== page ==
Wiretapping is the act of listening in on another person’s electronic communication whether by phones, computers and other devices. In the United States, governments have used it as a law enforcement and espionage tool. The listening is usually covert, and unknown to the target, and with the purpose of getting information on his criminal, security threat and other suspicious activities. The use is justified if It is within the limits provided by law, and part of the Government’s effort to protect and maintain the safety and security of its subjects from harm and danger from the suspects.
There are many provisions of the United States Constitution that authorize wiretaps. The most obvious is the Fourth Amendment, which permits reasonable searches and seizures that are supported by warrants, probable cause or reasonable suspicion. There are other laws — extensions of the Fourth Amendment and other provisions of the Constitution — that also specifically support wiretapping. The most notable is 18 U.S.C Section 2518. This law lays out the procedure and scope for intercepting wire, oral or electronic communication. To wiretap a person’s phone or other device, the government agency must apply to a court for an order, and the application, in order to be granted, must show that the wiretap is necessary. To be necessary, the application must contain a full and complete statement that the agency has tried normal, traditional investigative procedures that have failed before its decision to wiretap. The agency could also just show that the traditional procedures are dangerous and unlikely to succeed if tried. Examples of normal, traditional investigative procedures are standard visual or oral surveillance techniques, questioning and interrogating immunity protected suspects for information on others, the use of regular search warrants to gather necessary evidence, or use of undercover police or informants to infiltrate conspiracy groups, or use of pen registers and trap and track devices to collect information. Deficiencies, such as material misstatements and omission of relevant information from the application, and use of general boilerplate language common to a particular warrant application, just to justify that a surveillance is necessary could convince a judge to deny an application.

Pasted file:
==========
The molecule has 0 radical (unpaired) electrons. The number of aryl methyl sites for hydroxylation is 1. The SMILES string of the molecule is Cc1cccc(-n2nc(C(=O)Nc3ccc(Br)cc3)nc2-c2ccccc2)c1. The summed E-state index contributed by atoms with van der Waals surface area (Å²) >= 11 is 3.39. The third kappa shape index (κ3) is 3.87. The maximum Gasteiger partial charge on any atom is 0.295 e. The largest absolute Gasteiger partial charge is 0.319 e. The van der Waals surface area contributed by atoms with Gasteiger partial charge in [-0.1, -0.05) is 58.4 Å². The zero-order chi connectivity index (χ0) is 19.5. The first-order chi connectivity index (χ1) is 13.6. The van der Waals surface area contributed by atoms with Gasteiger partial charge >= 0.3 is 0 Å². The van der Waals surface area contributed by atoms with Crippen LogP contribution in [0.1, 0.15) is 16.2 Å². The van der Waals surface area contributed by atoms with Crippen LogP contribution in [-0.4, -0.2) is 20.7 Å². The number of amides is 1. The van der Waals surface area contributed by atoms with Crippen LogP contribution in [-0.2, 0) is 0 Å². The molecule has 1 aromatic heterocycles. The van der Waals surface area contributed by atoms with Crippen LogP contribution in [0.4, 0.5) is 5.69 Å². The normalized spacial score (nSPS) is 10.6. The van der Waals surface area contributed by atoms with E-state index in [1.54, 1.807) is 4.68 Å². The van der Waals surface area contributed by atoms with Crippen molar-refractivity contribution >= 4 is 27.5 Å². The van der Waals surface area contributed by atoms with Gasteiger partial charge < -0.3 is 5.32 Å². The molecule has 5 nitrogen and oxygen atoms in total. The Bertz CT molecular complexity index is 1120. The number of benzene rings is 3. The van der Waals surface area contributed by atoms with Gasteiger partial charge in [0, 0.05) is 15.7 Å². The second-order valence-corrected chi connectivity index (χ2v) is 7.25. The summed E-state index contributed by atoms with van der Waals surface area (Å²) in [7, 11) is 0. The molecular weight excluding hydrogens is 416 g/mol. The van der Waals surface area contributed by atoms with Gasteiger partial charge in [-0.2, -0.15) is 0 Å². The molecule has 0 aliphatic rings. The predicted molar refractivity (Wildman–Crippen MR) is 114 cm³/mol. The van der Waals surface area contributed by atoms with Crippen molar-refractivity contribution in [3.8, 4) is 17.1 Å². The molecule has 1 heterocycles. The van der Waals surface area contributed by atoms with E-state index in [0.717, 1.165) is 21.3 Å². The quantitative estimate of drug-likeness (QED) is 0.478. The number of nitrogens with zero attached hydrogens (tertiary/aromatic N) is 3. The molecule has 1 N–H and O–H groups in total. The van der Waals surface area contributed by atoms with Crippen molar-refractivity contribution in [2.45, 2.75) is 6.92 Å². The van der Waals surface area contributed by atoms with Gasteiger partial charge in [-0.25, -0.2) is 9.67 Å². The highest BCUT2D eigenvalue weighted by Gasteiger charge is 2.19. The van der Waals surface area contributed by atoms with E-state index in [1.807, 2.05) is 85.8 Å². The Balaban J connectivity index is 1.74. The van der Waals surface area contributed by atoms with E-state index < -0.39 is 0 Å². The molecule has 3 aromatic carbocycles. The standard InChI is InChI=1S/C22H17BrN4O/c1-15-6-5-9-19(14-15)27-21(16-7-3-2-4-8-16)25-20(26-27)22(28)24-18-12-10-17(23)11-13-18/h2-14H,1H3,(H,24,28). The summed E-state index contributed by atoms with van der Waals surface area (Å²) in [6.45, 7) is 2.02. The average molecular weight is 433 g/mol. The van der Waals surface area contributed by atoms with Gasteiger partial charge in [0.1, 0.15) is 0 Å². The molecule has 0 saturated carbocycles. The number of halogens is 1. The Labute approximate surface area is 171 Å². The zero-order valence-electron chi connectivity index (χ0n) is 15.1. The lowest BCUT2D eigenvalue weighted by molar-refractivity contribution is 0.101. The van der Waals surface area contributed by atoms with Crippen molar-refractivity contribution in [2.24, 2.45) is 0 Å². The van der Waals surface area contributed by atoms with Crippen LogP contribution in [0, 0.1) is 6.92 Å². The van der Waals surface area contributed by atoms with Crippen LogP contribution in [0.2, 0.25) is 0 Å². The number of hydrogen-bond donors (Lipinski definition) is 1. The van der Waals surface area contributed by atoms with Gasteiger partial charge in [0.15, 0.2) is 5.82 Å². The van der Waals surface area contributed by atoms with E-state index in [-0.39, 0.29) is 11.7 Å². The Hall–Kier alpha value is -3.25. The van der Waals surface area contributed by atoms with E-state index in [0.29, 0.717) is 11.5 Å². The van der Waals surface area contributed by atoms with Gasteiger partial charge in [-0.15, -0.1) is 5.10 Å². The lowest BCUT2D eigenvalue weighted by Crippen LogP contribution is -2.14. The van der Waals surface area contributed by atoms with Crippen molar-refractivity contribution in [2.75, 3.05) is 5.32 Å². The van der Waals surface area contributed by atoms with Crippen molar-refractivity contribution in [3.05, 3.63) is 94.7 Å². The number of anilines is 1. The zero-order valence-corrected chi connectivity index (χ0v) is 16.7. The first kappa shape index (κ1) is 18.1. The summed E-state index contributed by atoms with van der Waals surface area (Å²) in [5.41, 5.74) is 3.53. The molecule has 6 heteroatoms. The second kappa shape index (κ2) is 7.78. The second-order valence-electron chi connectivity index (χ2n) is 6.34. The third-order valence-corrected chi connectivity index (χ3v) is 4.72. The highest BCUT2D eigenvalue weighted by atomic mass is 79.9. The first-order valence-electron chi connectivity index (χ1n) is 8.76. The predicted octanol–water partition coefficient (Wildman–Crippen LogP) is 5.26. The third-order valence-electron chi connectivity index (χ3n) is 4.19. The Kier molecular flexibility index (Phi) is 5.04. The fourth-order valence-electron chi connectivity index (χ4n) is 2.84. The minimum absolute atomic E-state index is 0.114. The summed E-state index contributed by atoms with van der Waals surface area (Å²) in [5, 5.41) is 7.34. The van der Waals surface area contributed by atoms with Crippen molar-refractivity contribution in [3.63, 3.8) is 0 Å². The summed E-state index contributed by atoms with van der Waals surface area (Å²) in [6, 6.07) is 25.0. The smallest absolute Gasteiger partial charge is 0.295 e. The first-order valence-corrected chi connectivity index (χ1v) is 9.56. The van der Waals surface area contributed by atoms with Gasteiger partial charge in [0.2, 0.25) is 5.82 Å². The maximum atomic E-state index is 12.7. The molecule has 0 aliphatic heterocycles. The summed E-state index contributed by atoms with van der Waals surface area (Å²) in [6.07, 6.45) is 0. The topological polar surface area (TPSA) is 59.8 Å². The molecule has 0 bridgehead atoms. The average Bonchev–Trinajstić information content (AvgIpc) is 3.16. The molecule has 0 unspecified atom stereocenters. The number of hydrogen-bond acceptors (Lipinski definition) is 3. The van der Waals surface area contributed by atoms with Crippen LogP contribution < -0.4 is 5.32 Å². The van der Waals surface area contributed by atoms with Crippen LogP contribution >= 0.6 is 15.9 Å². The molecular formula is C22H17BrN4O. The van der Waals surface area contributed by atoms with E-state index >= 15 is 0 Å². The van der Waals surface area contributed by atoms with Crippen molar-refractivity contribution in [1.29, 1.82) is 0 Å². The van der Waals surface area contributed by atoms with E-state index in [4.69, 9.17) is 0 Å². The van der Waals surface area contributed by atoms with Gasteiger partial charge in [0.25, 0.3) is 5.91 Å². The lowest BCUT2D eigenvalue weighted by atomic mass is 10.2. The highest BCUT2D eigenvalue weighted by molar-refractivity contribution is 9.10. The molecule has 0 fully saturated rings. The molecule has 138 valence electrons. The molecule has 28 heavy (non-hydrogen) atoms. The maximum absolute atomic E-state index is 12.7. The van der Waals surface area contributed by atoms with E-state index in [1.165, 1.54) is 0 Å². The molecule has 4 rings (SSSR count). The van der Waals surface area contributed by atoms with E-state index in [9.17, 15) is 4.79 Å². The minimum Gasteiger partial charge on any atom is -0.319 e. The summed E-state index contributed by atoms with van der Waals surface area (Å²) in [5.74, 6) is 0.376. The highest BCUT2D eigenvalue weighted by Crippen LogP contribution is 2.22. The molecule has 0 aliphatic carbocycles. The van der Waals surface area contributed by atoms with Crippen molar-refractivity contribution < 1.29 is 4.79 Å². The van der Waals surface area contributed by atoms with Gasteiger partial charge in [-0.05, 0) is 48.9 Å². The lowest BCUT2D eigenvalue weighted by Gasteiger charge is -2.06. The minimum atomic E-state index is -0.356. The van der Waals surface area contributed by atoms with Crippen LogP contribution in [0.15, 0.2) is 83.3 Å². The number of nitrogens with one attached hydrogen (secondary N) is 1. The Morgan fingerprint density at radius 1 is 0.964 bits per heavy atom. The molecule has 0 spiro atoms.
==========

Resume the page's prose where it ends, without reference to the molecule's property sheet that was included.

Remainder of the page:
An order for the interception of a criminal suspect’s communication must also contain a minimization requirement to conform with Section 2518. Minimization defines the scope of the surveillance interception order. Under Section 2518, the interception cannot go beyond the period necessary to achieve the investigation goal, and in most cases, must not be longer than thirty days, which may be extended if requested in an application that conforms with the procedure for obtaining the original warrant order. If the application and the order do not conform with the Constitution and other relevant laws, any evidence obtained from the subsequent wiretap, could be suppressed. Under Section 2518, in particular, the suppression proceeding is initiated by the affected person via a motion, which will be heard before the main trial of the criminal suspect.
This blog is written by Amadu Edward Swaray, an attorney at Swaray Law Office in Brooklyn Center, Minnesota. It is not intended to be a legal advice to the reader. Should the reader need legal advice on electronic surveillance, he or she should please contact Swaray Law Office at 763-549-0670 or email us at firstname.lastname@example.org